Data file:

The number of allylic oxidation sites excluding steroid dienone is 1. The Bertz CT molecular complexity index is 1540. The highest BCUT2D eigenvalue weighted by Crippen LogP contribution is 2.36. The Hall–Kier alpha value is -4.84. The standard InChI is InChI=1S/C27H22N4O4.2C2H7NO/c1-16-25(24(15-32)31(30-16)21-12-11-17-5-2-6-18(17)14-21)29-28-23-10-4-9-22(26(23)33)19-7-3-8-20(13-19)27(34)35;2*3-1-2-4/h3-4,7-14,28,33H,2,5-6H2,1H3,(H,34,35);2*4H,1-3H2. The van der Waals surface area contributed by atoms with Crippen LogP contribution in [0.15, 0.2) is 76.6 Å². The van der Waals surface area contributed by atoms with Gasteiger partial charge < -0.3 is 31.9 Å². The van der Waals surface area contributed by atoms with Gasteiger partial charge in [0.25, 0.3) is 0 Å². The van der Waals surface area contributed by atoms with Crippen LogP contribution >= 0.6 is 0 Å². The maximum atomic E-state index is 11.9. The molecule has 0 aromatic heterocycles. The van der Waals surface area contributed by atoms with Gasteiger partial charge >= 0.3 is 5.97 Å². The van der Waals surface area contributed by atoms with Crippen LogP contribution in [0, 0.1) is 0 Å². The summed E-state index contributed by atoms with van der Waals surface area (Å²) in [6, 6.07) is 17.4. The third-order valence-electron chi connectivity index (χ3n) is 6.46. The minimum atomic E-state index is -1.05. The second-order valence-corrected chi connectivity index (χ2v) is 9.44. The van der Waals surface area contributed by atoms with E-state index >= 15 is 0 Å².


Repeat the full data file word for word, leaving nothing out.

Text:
The number of allylic oxidation sites excluding steroid dienone is 1. The Bertz CT molecular complexity index is 1540. The highest BCUT2D eigenvalue weighted by Crippen LogP contribution is 2.36. The Hall–Kier alpha value is -4.84. The standard InChI is InChI=1S/C27H22N4O4.2C2H7NO/c1-16-25(24(15-32)31(30-16)21-12-11-17-5-2-6-18(17)14-21)29-28-23-10-4-9-22(26(23)33)19-7-3-8-20(13-19)27(34)35;2*3-1-2-4/h3-4,7-14,28,33H,2,5-6H2,1H3,(H,34,35);2*4H,1-3H2. The van der Waals surface area contributed by atoms with Crippen LogP contribution in [0.15, 0.2) is 76.6 Å². The van der Waals surface area contributed by atoms with Gasteiger partial charge < -0.3 is 31.9 Å². The van der Waals surface area contributed by atoms with Gasteiger partial charge in [0.25, 0.3) is 0 Å². The van der Waals surface area contributed by atoms with Crippen LogP contribution >= 0.6 is 0 Å². The maximum atomic E-state index is 11.9. The molecule has 0 aromatic heterocycles. The van der Waals surface area contributed by atoms with Gasteiger partial charge >= 0.3 is 5.97 Å². The van der Waals surface area contributed by atoms with Crippen LogP contribution in [0, 0.1) is 0 Å². The summed E-state index contributed by atoms with van der Waals surface area (Å²) in [6, 6.07) is 17.4. The third-order valence-electron chi connectivity index (χ3n) is 6.46. The minimum atomic E-state index is -1.05. The second-order valence-corrected chi connectivity index (χ2v) is 9.44. The van der Waals surface area contributed by atoms with E-state index >= 15 is 0 Å².